The panel on resistance poetry was moderated by Khalique and featured noted Sindhi resistance poet and intellectual Amar Sindhu and critic Nasir Abbas Nayyer. Khalique opened the discussion by nodding at the titleof the panel, as to whether resistance poetry was a diminishing genre or not. From the definition of resistance, the discussion veered towards the role of political movements in shaping resistance poetry, class struggles versus national struggles, the ‘historical oppression of the Urdu language’ (Nayyer’s phrase), the position of resistance poetryin the world, the absence of platforms, etc. Sindhu shared some very interesting examples of resistance poetry emerging from the deserts of Thar concerning CPEC, with respect to coal deposits and current debates in Sindhi circles regarding acceptance of state awards by intellectuals. Then there was resistance which galvanised the writers’ community in the case of Bhoro Bheel, a Hindu from Tando Bhago whose corpse had been forbidden to be buried by fundamentalists and it was dragged out of the grave, which led to resistance on social media in the form of poetry and almost every Sindhi writer apologised to Bhoro’s mother on behalf of the Sindhi nation. She also names Munavvar Halepoto, who is a construction worker by profession working in Karachi, and a poet hailing from Thar. There seemed to be some disagreement between Khalique and the speakers regarding a shift in the centre of oppression from state to society; although the former thought that the greatest danger had been to journalists, and that the fear of society had been created by the state.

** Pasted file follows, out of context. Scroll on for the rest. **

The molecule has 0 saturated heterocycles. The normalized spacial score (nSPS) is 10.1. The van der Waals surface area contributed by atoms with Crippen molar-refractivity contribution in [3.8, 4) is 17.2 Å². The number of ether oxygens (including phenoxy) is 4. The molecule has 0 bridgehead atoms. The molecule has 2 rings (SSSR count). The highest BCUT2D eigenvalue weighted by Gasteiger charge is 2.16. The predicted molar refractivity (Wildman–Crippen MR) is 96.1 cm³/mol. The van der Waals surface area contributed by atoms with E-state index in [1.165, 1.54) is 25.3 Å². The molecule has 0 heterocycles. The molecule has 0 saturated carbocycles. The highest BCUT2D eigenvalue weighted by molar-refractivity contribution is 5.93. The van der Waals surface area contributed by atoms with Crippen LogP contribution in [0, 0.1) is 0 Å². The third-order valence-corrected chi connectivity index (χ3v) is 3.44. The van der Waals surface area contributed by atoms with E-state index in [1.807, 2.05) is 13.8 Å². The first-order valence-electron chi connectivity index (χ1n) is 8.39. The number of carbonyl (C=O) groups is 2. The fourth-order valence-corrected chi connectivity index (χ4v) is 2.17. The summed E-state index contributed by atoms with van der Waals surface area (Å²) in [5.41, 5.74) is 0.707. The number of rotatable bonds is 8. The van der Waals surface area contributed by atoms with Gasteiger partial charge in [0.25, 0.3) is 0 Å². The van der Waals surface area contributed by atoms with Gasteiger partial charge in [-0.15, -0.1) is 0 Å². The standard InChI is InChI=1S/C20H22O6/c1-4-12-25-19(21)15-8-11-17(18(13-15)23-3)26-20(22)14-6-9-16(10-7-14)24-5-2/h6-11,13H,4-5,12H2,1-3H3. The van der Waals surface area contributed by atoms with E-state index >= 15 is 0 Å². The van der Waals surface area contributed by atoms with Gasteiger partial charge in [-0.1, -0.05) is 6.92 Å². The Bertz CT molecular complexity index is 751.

The panel on the Left in Pakistan was surprisingly jam-packed, mostly young people, though it was difficult to tell how many of them belonged to the Barabri Party led by one of the panelists, prominent singer Jawad Ahmed; and how many belonged to the Awami Workers Party, arguably the largest left party in Pakistan, which supplied the moderator of the panel, Asim Sajjad Akhtar. One of the panelists was Ammar Ali Jan, from the People’s Solidarity Forum. The lone Baloch voice was that of Abid Mir.